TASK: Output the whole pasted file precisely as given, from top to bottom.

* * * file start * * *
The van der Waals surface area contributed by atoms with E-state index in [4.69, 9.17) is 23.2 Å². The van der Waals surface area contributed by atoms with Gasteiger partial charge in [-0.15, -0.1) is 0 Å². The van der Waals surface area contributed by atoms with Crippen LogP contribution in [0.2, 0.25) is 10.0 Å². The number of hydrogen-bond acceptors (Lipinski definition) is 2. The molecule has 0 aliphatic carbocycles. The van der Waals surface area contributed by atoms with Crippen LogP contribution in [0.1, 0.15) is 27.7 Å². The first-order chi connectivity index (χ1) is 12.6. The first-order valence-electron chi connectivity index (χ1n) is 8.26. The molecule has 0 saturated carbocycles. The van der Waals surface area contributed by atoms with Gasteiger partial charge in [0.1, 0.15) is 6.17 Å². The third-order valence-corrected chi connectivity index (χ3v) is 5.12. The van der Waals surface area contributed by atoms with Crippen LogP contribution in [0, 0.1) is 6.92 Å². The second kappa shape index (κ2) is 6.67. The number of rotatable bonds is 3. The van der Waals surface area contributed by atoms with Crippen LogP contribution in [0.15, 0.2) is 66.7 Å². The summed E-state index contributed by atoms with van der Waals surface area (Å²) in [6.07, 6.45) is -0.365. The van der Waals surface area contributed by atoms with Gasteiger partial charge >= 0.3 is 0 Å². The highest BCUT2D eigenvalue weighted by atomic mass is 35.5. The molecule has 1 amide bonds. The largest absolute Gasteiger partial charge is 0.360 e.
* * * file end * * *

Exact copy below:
The van der Waals surface area contributed by atoms with E-state index in [4.69, 9.17) is 23.2 Å². The van der Waals surface area contributed by atoms with Gasteiger partial charge in [-0.15, -0.1) is 0 Å². The van der Waals surface area contributed by atoms with Crippen LogP contribution in [0.2, 0.25) is 10.0 Å². The number of hydrogen-bond acceptors (Lipinski definition) is 2. The molecule has 0 aliphatic carbocycles. The van der Waals surface area contributed by atoms with Crippen LogP contribution in [0.1, 0.15) is 27.7 Å². The first-order chi connectivity index (χ1) is 12.6. The first-order valence-electron chi connectivity index (χ1n) is 8.26. The molecule has 0 saturated carbocycles. The van der Waals surface area contributed by atoms with Gasteiger partial charge in [0.1, 0.15) is 6.17 Å². The third-order valence-corrected chi connectivity index (χ3v) is 5.12. The van der Waals surface area contributed by atoms with Crippen LogP contribution in [0, 0.1) is 6.92 Å². The second kappa shape index (κ2) is 6.67. The number of rotatable bonds is 3. The van der Waals surface area contributed by atoms with Crippen LogP contribution in [0.15, 0.2) is 66.7 Å². The summed E-state index contributed by atoms with van der Waals surface area (Å²) in [6.07, 6.45) is -0.365. The van der Waals surface area contributed by atoms with Gasteiger partial charge >= 0.3 is 0 Å². The highest BCUT2D eigenvalue weighted by atomic mass is 35.5. The molecule has 1 amide bonds. The largest absolute Gasteiger partial charge is 0.360 e.